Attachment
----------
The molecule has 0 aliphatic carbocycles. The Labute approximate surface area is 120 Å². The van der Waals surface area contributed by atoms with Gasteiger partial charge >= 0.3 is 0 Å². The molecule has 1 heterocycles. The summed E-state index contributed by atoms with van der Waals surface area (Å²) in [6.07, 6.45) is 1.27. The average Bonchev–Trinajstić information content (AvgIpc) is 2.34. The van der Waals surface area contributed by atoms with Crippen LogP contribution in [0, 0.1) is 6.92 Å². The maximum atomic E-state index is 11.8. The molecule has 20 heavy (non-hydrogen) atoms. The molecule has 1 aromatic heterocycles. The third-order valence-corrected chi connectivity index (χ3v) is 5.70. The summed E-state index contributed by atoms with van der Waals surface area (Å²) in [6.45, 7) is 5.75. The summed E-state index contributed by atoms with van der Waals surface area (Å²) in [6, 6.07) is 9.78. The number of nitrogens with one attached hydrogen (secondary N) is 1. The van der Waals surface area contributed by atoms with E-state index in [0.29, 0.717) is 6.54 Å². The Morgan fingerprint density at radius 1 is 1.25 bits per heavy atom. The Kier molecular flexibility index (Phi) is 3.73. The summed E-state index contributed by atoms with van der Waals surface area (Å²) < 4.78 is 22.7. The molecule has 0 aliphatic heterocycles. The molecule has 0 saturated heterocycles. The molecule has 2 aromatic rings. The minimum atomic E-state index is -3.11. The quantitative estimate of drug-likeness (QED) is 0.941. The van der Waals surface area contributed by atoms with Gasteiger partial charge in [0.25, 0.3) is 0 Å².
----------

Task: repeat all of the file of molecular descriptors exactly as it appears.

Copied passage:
The molecule has 0 aliphatic carbocycles. The Labute approximate surface area is 120 Å². The van der Waals surface area contributed by atoms with Gasteiger partial charge >= 0.3 is 0 Å². The molecule has 1 heterocycles. The summed E-state index contributed by atoms with van der Waals surface area (Å²) in [6.07, 6.45) is 1.27. The average Bonchev–Trinajstić information content (AvgIpc) is 2.34. The van der Waals surface area contributed by atoms with Crippen LogP contribution in [0, 0.1) is 6.92 Å². The maximum atomic E-state index is 11.8. The molecule has 20 heavy (non-hydrogen) atoms. The molecule has 1 aromatic heterocycles. The third-order valence-corrected chi connectivity index (χ3v) is 5.70. The summed E-state index contributed by atoms with van der Waals surface area (Å²) in [6.45, 7) is 5.75. The summed E-state index contributed by atoms with van der Waals surface area (Å²) in [6, 6.07) is 9.78. The number of nitrogens with one attached hydrogen (secondary N) is 1. The van der Waals surface area contributed by atoms with E-state index in [0.29, 0.717) is 6.54 Å². The Morgan fingerprint density at radius 1 is 1.25 bits per heavy atom. The Kier molecular flexibility index (Phi) is 3.73. The summed E-state index contributed by atoms with van der Waals surface area (Å²) < 4.78 is 22.7. The molecule has 0 aliphatic heterocycles. The molecule has 0 saturated heterocycles. The molecule has 2 aromatic rings. The minimum atomic E-state index is -3.11. The quantitative estimate of drug-likeness (QED) is 0.941. The van der Waals surface area contributed by atoms with Gasteiger partial charge in [0.25, 0.3) is 0 Å².